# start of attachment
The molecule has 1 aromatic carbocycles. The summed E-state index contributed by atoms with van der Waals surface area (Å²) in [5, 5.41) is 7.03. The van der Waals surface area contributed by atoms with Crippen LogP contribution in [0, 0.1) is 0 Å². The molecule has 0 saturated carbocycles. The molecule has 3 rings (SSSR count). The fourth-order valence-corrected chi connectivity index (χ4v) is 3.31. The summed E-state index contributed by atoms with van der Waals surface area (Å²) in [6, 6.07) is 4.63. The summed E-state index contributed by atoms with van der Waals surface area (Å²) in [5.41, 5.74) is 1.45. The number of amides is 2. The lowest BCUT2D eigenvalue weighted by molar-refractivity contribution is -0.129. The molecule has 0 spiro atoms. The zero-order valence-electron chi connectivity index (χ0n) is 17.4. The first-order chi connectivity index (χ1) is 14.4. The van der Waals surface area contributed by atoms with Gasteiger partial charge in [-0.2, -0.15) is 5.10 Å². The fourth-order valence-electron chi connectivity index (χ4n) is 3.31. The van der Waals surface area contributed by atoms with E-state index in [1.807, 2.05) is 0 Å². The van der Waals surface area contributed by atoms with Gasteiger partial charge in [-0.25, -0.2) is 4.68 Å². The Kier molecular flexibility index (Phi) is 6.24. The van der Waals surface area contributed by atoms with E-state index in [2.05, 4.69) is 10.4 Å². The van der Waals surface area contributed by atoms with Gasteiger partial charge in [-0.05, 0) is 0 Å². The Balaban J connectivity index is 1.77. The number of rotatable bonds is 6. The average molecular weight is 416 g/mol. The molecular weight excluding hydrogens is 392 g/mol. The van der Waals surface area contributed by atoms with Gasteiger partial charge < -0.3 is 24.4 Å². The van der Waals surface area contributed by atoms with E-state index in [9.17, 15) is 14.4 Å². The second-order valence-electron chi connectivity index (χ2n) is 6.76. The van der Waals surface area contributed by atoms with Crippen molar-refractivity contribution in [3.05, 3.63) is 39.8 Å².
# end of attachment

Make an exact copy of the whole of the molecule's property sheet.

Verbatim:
The molecule has 1 aromatic carbocycles. The summed E-state index contributed by atoms with van der Waals surface area (Å²) in [5, 5.41) is 7.03. The van der Waals surface area contributed by atoms with Crippen LogP contribution in [0, 0.1) is 0 Å². The molecule has 0 saturated carbocycles. The molecule has 3 rings (SSSR count). The fourth-order valence-corrected chi connectivity index (χ4v) is 3.31. The summed E-state index contributed by atoms with van der Waals surface area (Å²) in [6, 6.07) is 4.63. The summed E-state index contributed by atoms with van der Waals surface area (Å²) in [5.41, 5.74) is 1.45. The number of amides is 2. The lowest BCUT2D eigenvalue weighted by molar-refractivity contribution is -0.129. The molecule has 0 spiro atoms. The zero-order valence-electron chi connectivity index (χ0n) is 17.4. The first-order chi connectivity index (χ1) is 14.4. The van der Waals surface area contributed by atoms with Gasteiger partial charge in [-0.2, -0.15) is 5.10 Å². The fourth-order valence-electron chi connectivity index (χ4n) is 3.31. The van der Waals surface area contributed by atoms with E-state index in [1.807, 2.05) is 0 Å². The van der Waals surface area contributed by atoms with Gasteiger partial charge in [-0.25, -0.2) is 4.68 Å². The Kier molecular flexibility index (Phi) is 6.24. The van der Waals surface area contributed by atoms with E-state index in [2.05, 4.69) is 10.4 Å². The van der Waals surface area contributed by atoms with Gasteiger partial charge in [-0.05, 0) is 0 Å². The Balaban J connectivity index is 1.77. The number of rotatable bonds is 6. The average molecular weight is 416 g/mol. The molecular weight excluding hydrogens is 392 g/mol. The van der Waals surface area contributed by atoms with Gasteiger partial charge < -0.3 is 24.4 Å². The van der Waals surface area contributed by atoms with E-state index in [9.17, 15) is 14.4 Å². The second-order valence-electron chi connectivity index (χ2n) is 6.76. The van der Waals surface area contributed by atoms with Crippen molar-refractivity contribution in [3.05, 3.63) is 39.8 Å².